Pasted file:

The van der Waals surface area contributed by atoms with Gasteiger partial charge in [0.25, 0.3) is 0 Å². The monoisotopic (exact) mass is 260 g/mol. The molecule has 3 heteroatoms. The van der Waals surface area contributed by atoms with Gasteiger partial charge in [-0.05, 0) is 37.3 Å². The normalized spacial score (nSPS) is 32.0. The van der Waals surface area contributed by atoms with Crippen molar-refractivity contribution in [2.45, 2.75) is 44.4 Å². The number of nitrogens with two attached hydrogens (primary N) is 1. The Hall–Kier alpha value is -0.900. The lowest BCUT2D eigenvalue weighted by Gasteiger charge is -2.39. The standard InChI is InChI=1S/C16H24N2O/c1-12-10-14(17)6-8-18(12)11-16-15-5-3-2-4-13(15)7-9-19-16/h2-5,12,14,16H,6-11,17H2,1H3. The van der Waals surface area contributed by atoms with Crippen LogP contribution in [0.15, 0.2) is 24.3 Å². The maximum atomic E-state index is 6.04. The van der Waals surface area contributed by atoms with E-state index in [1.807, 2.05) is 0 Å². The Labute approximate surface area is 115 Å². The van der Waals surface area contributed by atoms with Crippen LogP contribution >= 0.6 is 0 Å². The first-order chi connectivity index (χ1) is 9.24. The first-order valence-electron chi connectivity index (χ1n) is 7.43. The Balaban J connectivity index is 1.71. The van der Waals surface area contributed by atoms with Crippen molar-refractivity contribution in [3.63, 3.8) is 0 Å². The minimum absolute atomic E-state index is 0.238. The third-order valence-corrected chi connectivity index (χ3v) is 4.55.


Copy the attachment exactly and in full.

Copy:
The van der Waals surface area contributed by atoms with Gasteiger partial charge in [0.25, 0.3) is 0 Å². The monoisotopic (exact) mass is 260 g/mol. The molecule has 3 heteroatoms. The van der Waals surface area contributed by atoms with Gasteiger partial charge in [-0.05, 0) is 37.3 Å². The normalized spacial score (nSPS) is 32.0. The van der Waals surface area contributed by atoms with Crippen molar-refractivity contribution in [2.45, 2.75) is 44.4 Å². The number of nitrogens with two attached hydrogens (primary N) is 1. The Hall–Kier alpha value is -0.900. The lowest BCUT2D eigenvalue weighted by Gasteiger charge is -2.39. The standard InChI is InChI=1S/C16H24N2O/c1-12-10-14(17)6-8-18(12)11-16-15-5-3-2-4-13(15)7-9-19-16/h2-5,12,14,16H,6-11,17H2,1H3. The van der Waals surface area contributed by atoms with Crippen LogP contribution in [0.15, 0.2) is 24.3 Å². The maximum atomic E-state index is 6.04. The van der Waals surface area contributed by atoms with E-state index in [1.807, 2.05) is 0 Å². The Labute approximate surface area is 115 Å². The van der Waals surface area contributed by atoms with Crippen LogP contribution >= 0.6 is 0 Å². The first-order chi connectivity index (χ1) is 9.24. The first-order valence-electron chi connectivity index (χ1n) is 7.43. The Balaban J connectivity index is 1.71. The van der Waals surface area contributed by atoms with Crippen molar-refractivity contribution in [3.63, 3.8) is 0 Å². The minimum absolute atomic E-state index is 0.238. The third-order valence-corrected chi connectivity index (χ3v) is 4.55.